Fanfare

I spent longer assessing this CD than I have ever spent on any one release, and I have to admit that I am simply defeated by much of it. I generally enjoy new music, but while I will gladly acknowledge that Christopher Redgate, who has for years specialized in avant-garde works for oboe, has amazing technique, and will tip my hat to the ingenuity —and I will always assume, artistic integrity—of the six composers represented here, I must start out by saying that I have failed to get inside any of the works presented. This is not to say that the experience has been a waste of time or without its rewards. There is much here that is interesting: sometimes amusing, though as often grating. Still, all too frequently I found my attention wandering before the pieces had ended, and there were times when the program moved from one work to another without my noticing.

There are two themes running through the program. First is the exploration of a vast array of extended techniques for the oboe, many developed by the soloist. The second is the interaction between the performer and electronics. It is often two-way, where the electronics are associated with a computer which responds to the soloist as the soloist responds to it. Such electroacoustic music can follow a particular plan, or be completely defined by the moment. Both types of works are represented here.

It is likely that the actual sounds produced will determine if a prospective listener will be interested. To be brutally frank: If you can imagine R2-D2 squawking under torture as the cantina band plays Stockhausen under threat of death at the hands of Imperial stormtroopers, you have some idea of how much of Roger Redgate’s Concerto for Improvising Soloist and Two Ensembles sounds. And we are treated to two largely indistinguishable versions of it —at least in terms of effect—beginning and ending the two-hour-and-25-minute recital. (Note, this was not the only time I thought of the feisty, diminutive Star Wars robot as I listened to these discs.) Two versions of Michael Young’s oboe_prothesis are also included, one on each disc. Representative of the second type of computer interaction mentioned, it is so markedly different in its two iterations as to be effectively different compositions. One is densely kinetic, the other more like Ligeti with sharp edges.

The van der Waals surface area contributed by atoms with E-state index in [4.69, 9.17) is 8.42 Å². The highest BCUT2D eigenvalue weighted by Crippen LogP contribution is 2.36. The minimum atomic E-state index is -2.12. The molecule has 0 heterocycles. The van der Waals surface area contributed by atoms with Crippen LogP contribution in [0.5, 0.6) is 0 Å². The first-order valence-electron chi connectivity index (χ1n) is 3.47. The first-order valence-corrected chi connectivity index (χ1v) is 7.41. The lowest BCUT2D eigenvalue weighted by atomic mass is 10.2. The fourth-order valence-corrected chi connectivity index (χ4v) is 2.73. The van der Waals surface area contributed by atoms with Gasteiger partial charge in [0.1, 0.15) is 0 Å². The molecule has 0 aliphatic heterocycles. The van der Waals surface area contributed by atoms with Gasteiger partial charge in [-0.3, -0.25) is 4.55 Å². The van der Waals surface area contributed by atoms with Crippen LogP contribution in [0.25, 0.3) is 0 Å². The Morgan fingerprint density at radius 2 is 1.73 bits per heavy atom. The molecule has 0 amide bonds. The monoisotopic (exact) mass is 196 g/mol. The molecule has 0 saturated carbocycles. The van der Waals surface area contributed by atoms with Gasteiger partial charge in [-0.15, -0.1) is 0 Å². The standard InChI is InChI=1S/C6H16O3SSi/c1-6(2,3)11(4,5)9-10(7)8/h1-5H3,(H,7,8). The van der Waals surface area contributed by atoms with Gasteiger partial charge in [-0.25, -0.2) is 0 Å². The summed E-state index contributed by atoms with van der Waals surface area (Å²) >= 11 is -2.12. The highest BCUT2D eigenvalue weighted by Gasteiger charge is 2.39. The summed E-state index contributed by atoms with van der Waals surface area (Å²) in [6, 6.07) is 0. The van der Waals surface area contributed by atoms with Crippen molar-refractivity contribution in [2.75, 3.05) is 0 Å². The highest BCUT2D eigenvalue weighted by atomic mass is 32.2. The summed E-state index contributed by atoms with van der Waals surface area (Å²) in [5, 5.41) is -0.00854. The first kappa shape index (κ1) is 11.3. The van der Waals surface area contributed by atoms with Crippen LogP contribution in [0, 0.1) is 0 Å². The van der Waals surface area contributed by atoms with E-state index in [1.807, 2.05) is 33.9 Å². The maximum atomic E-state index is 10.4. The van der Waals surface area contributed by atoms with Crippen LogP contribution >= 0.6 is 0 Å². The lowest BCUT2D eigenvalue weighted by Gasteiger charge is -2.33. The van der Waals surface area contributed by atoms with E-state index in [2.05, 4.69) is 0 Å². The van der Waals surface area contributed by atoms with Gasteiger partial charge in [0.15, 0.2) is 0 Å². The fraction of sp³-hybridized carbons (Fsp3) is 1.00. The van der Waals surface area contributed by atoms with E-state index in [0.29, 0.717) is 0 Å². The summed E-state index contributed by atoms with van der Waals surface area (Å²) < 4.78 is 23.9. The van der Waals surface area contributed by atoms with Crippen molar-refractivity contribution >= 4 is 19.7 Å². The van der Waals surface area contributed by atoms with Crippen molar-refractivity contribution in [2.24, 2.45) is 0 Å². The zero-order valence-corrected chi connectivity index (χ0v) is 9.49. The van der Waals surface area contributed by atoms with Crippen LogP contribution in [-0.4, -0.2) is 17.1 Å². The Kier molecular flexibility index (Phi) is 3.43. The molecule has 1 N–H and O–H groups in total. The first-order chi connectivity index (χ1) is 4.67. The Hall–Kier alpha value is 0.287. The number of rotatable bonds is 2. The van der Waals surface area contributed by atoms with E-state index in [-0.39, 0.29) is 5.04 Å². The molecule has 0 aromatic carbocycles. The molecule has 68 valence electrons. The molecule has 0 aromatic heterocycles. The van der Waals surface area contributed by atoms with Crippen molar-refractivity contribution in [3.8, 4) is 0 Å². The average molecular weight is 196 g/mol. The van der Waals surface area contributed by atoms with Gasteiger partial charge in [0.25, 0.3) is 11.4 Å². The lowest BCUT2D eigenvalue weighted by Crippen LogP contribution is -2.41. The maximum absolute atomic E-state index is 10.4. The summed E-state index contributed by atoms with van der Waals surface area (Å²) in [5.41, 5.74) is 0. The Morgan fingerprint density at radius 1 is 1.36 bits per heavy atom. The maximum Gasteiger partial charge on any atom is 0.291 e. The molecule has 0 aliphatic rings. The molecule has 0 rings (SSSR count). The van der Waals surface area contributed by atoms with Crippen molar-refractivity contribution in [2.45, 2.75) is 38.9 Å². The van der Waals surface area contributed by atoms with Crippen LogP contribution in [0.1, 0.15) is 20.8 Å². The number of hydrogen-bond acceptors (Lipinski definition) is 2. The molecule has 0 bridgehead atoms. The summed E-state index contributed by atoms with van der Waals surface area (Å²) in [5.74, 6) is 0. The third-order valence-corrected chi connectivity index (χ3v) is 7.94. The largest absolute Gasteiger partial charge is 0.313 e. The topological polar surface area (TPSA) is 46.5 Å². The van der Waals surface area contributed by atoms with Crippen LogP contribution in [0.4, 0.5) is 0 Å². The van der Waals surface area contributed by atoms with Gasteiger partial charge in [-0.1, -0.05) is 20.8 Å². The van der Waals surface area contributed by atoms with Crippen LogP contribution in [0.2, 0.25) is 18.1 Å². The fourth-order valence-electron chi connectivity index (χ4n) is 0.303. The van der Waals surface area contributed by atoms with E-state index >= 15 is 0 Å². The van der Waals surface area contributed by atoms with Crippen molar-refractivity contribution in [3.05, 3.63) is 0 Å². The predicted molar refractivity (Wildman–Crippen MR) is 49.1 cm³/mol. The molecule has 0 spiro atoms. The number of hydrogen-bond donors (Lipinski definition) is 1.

Then there is David Gorton, who seems to like long-held notes and close dissonances. Both are characteristic of the beginning and end of Schmetterlingsspiel, and the second, in the form of micro-tonalities, is central to Erinnerungsspiel. The means used to create these may be of interest to the progressive player, but the effect of prolonged exposure to them is annoyance. Think of a piercing siren that won’t shut down. Edwin Roxburgh’s T. S. Elliot-inspired work, ” …at the still point of the turning world… “, composed in 1976, is a classic of sorts in the field of electroacoustic music. It is striking for its ghostly use of delay circuits, but is also aurally abrasive, especially at the end where the layers of sound pile up into a prodigious climax.

Christopher Fox explores the novelty of Pong-like square wave pulses at seemingly random tempos to accompany a musette in Headlong, and uses three overlapping English horns —two pre­recorded—played at slightly different tempos in the incongruously titled Broadway Boogie. Matthew Wright—presumably with tongue in cheek—claims that English Landscape Painting can be described as “a nostalgic hybrid between two of my favorite English ‘pastoral’ composers -Vaughan Williams and Squarepusher.” I hear neither nostalgia nor Vaughan Williams.

Bottom line: I have really spent more than enough time on this that I can fairly say this is not for me. I hope I have given guidance here for others to decide if it is for them. It is well recorded and marvelously played by all involved —no question of that.

—Ronald E. Grames